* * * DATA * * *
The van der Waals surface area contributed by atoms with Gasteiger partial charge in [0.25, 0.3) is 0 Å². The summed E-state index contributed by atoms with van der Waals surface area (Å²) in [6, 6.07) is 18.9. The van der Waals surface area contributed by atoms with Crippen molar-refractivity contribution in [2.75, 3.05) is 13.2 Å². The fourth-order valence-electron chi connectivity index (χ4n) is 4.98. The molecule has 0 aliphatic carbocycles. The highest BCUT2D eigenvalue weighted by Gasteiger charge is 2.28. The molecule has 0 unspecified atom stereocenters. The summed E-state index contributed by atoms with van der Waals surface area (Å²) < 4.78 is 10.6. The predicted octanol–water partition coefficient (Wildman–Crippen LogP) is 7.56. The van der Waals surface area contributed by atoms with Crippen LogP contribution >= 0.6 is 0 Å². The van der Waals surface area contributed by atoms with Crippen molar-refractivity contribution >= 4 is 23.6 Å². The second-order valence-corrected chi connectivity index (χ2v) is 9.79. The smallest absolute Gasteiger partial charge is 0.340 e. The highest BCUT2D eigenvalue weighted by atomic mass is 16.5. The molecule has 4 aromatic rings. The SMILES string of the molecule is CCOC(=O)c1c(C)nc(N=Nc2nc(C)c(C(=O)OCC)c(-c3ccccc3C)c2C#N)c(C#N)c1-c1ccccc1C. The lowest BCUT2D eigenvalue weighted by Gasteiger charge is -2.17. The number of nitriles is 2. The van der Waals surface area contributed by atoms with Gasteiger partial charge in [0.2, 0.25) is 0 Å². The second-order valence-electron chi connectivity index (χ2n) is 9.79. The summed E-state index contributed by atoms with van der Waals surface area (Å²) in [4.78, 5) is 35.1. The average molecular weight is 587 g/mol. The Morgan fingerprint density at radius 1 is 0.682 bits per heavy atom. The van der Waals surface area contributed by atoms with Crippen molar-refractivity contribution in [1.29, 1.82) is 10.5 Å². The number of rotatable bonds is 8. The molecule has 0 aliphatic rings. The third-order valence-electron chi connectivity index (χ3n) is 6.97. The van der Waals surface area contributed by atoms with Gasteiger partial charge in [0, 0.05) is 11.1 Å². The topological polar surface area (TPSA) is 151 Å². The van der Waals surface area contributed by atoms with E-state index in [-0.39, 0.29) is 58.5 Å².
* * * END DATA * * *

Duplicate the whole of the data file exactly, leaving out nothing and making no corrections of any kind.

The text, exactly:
The van der Waals surface area contributed by atoms with Gasteiger partial charge in [0.25, 0.3) is 0 Å². The summed E-state index contributed by atoms with van der Waals surface area (Å²) in [6, 6.07) is 18.9. The van der Waals surface area contributed by atoms with Crippen molar-refractivity contribution in [2.75, 3.05) is 13.2 Å². The fourth-order valence-electron chi connectivity index (χ4n) is 4.98. The molecule has 0 aliphatic carbocycles. The highest BCUT2D eigenvalue weighted by Gasteiger charge is 2.28. The molecule has 0 unspecified atom stereocenters. The summed E-state index contributed by atoms with van der Waals surface area (Å²) < 4.78 is 10.6. The predicted octanol–water partition coefficient (Wildman–Crippen LogP) is 7.56. The van der Waals surface area contributed by atoms with Crippen LogP contribution >= 0.6 is 0 Å². The van der Waals surface area contributed by atoms with Crippen molar-refractivity contribution >= 4 is 23.6 Å². The second-order valence-corrected chi connectivity index (χ2v) is 9.79. The smallest absolute Gasteiger partial charge is 0.340 e. The highest BCUT2D eigenvalue weighted by atomic mass is 16.5. The molecule has 4 aromatic rings. The SMILES string of the molecule is CCOC(=O)c1c(C)nc(N=Nc2nc(C)c(C(=O)OCC)c(-c3ccccc3C)c2C#N)c(C#N)c1-c1ccccc1C. The lowest BCUT2D eigenvalue weighted by Gasteiger charge is -2.17. The number of nitriles is 2. The van der Waals surface area contributed by atoms with Gasteiger partial charge in [0.2, 0.25) is 0 Å². The second-order valence-electron chi connectivity index (χ2n) is 9.79. The summed E-state index contributed by atoms with van der Waals surface area (Å²) in [4.78, 5) is 35.1. The average molecular weight is 587 g/mol. The Morgan fingerprint density at radius 1 is 0.682 bits per heavy atom. The van der Waals surface area contributed by atoms with Crippen molar-refractivity contribution in [1.29, 1.82) is 10.5 Å². The number of rotatable bonds is 8. The molecule has 0 aliphatic rings. The third-order valence-electron chi connectivity index (χ3n) is 6.97. The van der Waals surface area contributed by atoms with Gasteiger partial charge in [0, 0.05) is 11.1 Å². The topological polar surface area (TPSA) is 151 Å². The van der Waals surface area contributed by atoms with E-state index in [-0.39, 0.29) is 58.5 Å².